Ocean Currents » kayak http://blog.oceanconservancy.org News, opinions, photos and facts from Ocean Conservancy Wed, 28 Jan 2015 13:00:26 +0000 en-US hourly 1 http://wordpress.org/?v=3.4.2 CVS Volunteers Collect Trash Equivalent of Four Elephants http://blog.oceanconservancy.org/2013/07/18/cvs-volunteers-collect-trash-equivalent-of-four-elephants/ http://blog.oceanconservancy.org/2013/07/18/cvs-volunteers-collect-trash-equivalent-of-four-elephants/#comments Thu, 18 Jul 2013 14:44:59 +0000 Allison Schutes http://blog.oceanconservancy.org/?p=6310 Kayaker cleaning up at Dallas CVS Cleanup

Credit: Allison Schutes / Ocean Conservancy

Four elephants, 11 tons, 25,000 pounds. It doesn’t matter how you describe the number—it is a lot of trash! Over the past several months, Ocean Conservancy has partnered with CVS Caremark to clean up shorelines around the country, and over the course of five events, volunteers have picked up nearly 25,000 pounds of trash.

I was lucky enough to participate in three of the five CVS events: Elm Fork Trinity River in Dallas, Montrose Beach in Chicago and Colt State Park in Bristol, Rhode Island. Cleanups also took place at Crandon Park in Key Biscayne, Florida, and Emerald Hills in San Diego.

With every cleanup I participate in, there is always at least one moment or person that leaves a lasting impact, and the CVS cleanups were no different. As the volunteers arrived at Elm Fork Trinity River for the Dallas cleanup, one came with a kayak in tow. I assumed this volunteer was going to paddle in and out of the river’s shoreline crevices, grabbing what we land-bound volunteers could not reach.

However, he proceeded directly to a small pond adjacent to the river and spent the next two and a half hours removing every piece of trash from the pond, including a 55 gallon barrel, a tire and hundreds of plastic beverage bottles. This one volunteer alone collected over 200 pounds of trash from his kayak; it was absolutely inspiring to witness.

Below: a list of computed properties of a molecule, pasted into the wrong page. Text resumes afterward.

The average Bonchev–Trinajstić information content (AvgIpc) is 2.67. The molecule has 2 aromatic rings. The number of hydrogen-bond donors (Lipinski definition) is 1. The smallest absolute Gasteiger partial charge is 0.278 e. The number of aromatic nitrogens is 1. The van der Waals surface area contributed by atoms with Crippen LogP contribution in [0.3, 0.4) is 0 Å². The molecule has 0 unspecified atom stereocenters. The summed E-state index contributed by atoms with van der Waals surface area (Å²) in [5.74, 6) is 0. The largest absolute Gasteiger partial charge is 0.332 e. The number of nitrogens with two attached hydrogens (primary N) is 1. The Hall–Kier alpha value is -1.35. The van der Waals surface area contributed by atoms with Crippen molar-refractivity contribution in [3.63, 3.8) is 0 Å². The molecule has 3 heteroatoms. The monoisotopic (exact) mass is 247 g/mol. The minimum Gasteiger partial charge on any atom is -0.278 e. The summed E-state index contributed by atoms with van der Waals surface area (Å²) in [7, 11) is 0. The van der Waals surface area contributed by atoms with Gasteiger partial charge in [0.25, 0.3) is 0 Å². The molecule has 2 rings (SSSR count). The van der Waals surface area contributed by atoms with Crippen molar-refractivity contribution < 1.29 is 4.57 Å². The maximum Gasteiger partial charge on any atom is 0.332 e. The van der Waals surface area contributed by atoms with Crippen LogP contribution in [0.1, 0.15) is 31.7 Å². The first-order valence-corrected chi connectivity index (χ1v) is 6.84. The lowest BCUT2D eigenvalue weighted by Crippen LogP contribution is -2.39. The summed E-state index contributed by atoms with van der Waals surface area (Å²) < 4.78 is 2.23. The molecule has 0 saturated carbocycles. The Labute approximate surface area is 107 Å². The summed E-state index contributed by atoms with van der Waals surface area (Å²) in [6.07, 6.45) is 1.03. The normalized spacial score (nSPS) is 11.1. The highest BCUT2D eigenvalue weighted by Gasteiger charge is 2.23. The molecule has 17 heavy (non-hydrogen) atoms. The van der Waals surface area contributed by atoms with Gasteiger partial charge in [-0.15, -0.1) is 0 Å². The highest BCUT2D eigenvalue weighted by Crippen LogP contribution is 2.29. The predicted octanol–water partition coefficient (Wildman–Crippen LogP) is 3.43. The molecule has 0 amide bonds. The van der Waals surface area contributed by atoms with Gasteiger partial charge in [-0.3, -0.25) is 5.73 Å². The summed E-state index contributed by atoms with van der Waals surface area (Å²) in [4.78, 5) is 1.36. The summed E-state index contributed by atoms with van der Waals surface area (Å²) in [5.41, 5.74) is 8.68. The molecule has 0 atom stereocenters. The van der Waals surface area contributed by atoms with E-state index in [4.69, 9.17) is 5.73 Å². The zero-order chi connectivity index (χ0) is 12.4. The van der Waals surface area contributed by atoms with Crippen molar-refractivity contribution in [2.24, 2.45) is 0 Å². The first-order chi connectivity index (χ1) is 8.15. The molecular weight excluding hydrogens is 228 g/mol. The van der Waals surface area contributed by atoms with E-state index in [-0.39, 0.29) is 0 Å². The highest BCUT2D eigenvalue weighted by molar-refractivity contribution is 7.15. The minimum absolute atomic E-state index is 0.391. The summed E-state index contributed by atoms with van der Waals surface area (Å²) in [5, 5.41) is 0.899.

The Dallas cleanup was quite interesting for another reason as well. As I circled around the site speaking with volunteers, they could not believe the materials they had found. While this is a common sentiment—people are often surprised to find immense quantities of straws, cigarette butts or food wrappers—many of the materials at this cleanup were quite different.

Volunteers pulled rolls of carpet from the vegetation lining the river. They collected bricks and mortar in the wooded areas. And they even found an old porcelain bathroom vanity counter—complete with faucet handles—buried in the marsh.

It became more and more clear that this location on Elm Fork Trinity River had been used as a dump site. Illegal dumping is not an uncommon problem facing our waterways. Dumping is more common along inland waterways, such as this site in Dallas, than on beaches because inland waterways can be isolated with few visitors, and the trash appears to “go away” after a decent storm.

However, after 27 years of International Coastal Cleanups, we know that this trash does not just go away. It ends up reappearing on our neighboring communities’ shorelines, in our ocean and on our beaches.

Whether you live inland or on a coast, the importance of clean waterways is vital, and each of us can have an impact. It was exciting to share these experiences with the CVS Caremark colleagues who joined us for these Shoreline Cleanup adventures. Thank you to all the volunteers who took part!

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Kayaking in Humboldt Bay’s Newly Protected Area http://blog.oceanconservancy.org/2013/06/28/kayaking-in-humboldt-bays-newly-protected-area/ http://blog.oceanconservancy.org/2013/06/28/kayaking-in-humboldt-bays-newly-protected-area/#comments Fri, 28 Jun 2013 19:08:16 +0000 Jennifer Savage http://blog.oceanconservancy.org/?p=6208

Humboldt Bay invites exploration. From the Arcata Marsh and Wildlife Sanctuary on the north end to the Humboldt Bay National Wildlife Refuge on the south, animal life abounds.

In the middle of the bay, two islands stand tall: Indian Island, the traditional center of the Wiyot people’s world, and Woodley Island, home to a marina that includes HumBoats, where kayaks and stand-up paddleboard rentals provide means to discover the bay.

In the northern end, kayakers and rowers regularly glide between oyster farmers and fishermen. Down in the southern end, more mystery exists – especially where a square off the bay’s southern peninsula was designated as a marine protected area in December 2012.

Read more at California’s Redwood Coast Blog.


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